Image by Simon Wheatley

Simon Wheatley, known for his authentic and equally vivid photography, has been documenting inner city life through pictures for decades. The new exhibition ‘Silverlink’, dubbed after the London train line by the same name, showcases raw photos from his eponymous book and impressively captures coming-of-age, gentrification and (youth) culture in flux along the Silverlink in the years 1998-2010.

Streetwear heads might know Simon Wheatley from his recent Corteiz collab, which featured a shirt with an allover graphic of Wheatley’s iconic image of grime pioneer Crazy Titch walking his pitbull: It’s just one example of the London-based photographer’s deep connection with the city’s grime scene, which he has been documenting since the genre’s inception through pirate radio in the early 2000s via intimate photos of then-upcoming artists like Skepta, Wiley, Roll Deep and others from the city of BSTN’s very own UK flagship store.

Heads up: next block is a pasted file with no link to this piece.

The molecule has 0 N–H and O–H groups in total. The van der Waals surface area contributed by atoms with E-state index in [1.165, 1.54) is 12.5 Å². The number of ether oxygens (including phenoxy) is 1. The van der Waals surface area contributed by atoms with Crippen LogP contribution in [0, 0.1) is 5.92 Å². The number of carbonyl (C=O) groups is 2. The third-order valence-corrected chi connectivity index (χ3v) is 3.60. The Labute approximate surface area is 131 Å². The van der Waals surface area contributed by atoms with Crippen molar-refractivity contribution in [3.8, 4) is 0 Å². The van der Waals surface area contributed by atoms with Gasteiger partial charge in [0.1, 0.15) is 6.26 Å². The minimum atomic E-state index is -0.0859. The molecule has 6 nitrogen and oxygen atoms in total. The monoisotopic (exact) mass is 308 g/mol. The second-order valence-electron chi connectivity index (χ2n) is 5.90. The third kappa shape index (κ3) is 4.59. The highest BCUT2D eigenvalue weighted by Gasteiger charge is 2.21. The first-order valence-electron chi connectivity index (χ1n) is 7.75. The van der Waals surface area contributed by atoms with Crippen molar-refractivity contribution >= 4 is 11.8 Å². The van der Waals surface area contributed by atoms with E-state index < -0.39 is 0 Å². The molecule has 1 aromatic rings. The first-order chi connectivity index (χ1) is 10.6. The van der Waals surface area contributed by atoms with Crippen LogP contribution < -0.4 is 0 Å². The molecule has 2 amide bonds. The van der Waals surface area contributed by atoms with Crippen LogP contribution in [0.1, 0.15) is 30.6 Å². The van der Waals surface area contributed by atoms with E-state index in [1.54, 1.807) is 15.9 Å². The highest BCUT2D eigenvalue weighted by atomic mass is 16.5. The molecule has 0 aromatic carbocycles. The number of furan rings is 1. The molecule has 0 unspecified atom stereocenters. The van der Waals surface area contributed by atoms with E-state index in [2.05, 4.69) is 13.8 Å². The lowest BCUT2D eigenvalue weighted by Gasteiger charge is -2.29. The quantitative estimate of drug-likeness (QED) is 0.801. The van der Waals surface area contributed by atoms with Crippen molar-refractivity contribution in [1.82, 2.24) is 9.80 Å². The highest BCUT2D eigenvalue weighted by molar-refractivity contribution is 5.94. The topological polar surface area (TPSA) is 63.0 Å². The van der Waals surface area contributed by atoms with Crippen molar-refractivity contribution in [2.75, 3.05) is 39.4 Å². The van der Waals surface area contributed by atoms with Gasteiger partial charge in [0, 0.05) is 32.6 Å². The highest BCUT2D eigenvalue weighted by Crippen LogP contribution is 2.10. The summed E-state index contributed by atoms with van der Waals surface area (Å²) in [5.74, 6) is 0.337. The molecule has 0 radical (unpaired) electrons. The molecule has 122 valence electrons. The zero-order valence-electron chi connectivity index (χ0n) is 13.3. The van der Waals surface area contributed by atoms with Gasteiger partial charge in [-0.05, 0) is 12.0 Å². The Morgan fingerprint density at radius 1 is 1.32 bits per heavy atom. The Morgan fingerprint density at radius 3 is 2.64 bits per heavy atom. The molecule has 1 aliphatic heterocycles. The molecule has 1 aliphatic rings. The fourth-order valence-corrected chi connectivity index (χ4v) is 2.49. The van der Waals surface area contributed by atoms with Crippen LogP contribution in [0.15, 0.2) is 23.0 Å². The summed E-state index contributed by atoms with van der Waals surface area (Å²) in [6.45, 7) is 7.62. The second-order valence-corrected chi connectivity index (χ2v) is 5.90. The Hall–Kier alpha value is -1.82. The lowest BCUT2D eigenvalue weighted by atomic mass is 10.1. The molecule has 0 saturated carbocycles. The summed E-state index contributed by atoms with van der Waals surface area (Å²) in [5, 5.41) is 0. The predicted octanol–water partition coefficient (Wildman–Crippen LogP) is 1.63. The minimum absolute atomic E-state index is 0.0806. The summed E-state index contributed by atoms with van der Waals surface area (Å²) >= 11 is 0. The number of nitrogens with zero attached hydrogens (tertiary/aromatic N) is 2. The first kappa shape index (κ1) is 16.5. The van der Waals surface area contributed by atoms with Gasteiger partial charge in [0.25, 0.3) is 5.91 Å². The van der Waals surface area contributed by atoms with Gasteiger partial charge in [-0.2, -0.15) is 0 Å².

The beginning of ‘Silverlink’ dates back even further: When Wheatley, at 28 years old, came back to London from extended global traveling in 1998, he began to explore parts of the city that he wasn’t fully familiar with yet. His train rides took him along the North London Line, which got renamed to ‘Silverlink’ after train privatization, and along inner suburbs as pre-gentrification Hackney, multicultural Newham and wealthy Richmond, amongst other parts of North London.

The photos Wheatley took during that era, inadvertently, document a generation of Londoners in the midst of industrial und cultural change, growing up und political turmoil. And while gentrification, the emptiness of the Blair years and juxtaposition of poor and rich are omnipresent throughout, the palpable diversity and simultaneous closeness make Wheatley’s ‘Silverlink’ photos a love letter to London. And a testament of pre-smartphone days: “If I tried to do a project like this today all I’d probably get is pictures of people staring into their devices.”

The “Simon Wheatley – Silverlink” exhibition is on display at the Leica Gallery London from May 17th-July 21th 2024.

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